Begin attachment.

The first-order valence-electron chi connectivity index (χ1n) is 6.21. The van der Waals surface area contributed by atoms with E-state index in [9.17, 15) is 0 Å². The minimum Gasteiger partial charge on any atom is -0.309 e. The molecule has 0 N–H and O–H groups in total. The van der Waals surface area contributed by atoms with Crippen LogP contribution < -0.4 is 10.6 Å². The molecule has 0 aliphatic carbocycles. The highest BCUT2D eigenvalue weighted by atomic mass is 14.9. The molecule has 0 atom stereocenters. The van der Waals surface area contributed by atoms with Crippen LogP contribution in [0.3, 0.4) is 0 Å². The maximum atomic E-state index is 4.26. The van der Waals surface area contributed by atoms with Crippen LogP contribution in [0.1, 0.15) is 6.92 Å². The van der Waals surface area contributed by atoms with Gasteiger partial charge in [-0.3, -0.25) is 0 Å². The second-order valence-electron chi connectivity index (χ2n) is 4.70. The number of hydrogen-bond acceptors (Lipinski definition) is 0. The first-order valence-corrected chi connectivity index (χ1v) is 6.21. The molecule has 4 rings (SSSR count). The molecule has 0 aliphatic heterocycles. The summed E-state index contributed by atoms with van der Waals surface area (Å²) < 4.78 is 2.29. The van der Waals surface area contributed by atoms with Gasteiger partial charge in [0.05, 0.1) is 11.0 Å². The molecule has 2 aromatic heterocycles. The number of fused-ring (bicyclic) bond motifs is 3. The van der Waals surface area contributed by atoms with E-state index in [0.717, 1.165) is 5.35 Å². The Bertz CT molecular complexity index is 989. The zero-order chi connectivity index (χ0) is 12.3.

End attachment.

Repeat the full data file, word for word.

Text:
The first-order valence-electron chi connectivity index (χ1n) is 6.21. The van der Waals surface area contributed by atoms with E-state index in [9.17, 15) is 0 Å². The minimum Gasteiger partial charge on any atom is -0.309 e. The molecule has 0 N–H and O–H groups in total. The van der Waals surface area contributed by atoms with Crippen LogP contribution < -0.4 is 10.6 Å². The molecule has 0 aliphatic carbocycles. The highest BCUT2D eigenvalue weighted by atomic mass is 14.9. The molecule has 0 atom stereocenters. The van der Waals surface area contributed by atoms with Crippen LogP contribution in [0.3, 0.4) is 0 Å². The maximum atomic E-state index is 4.26. The van der Waals surface area contributed by atoms with Crippen LogP contribution in [0.1, 0.15) is 6.92 Å². The van der Waals surface area contributed by atoms with Gasteiger partial charge in [-0.3, -0.25) is 0 Å². The second-order valence-electron chi connectivity index (χ2n) is 4.70. The number of hydrogen-bond acceptors (Lipinski definition) is 0. The first-order valence-corrected chi connectivity index (χ1v) is 6.21. The molecule has 4 rings (SSSR count). The molecule has 0 aliphatic heterocycles. The summed E-state index contributed by atoms with van der Waals surface area (Å²) < 4.78 is 2.29. The van der Waals surface area contributed by atoms with Gasteiger partial charge in [0.05, 0.1) is 11.0 Å². The molecule has 2 aromatic heterocycles. The number of fused-ring (bicyclic) bond motifs is 3. The van der Waals surface area contributed by atoms with E-state index in [0.717, 1.165) is 5.35 Å². The Bertz CT molecular complexity index is 989. The zero-order chi connectivity index (χ0) is 12.3.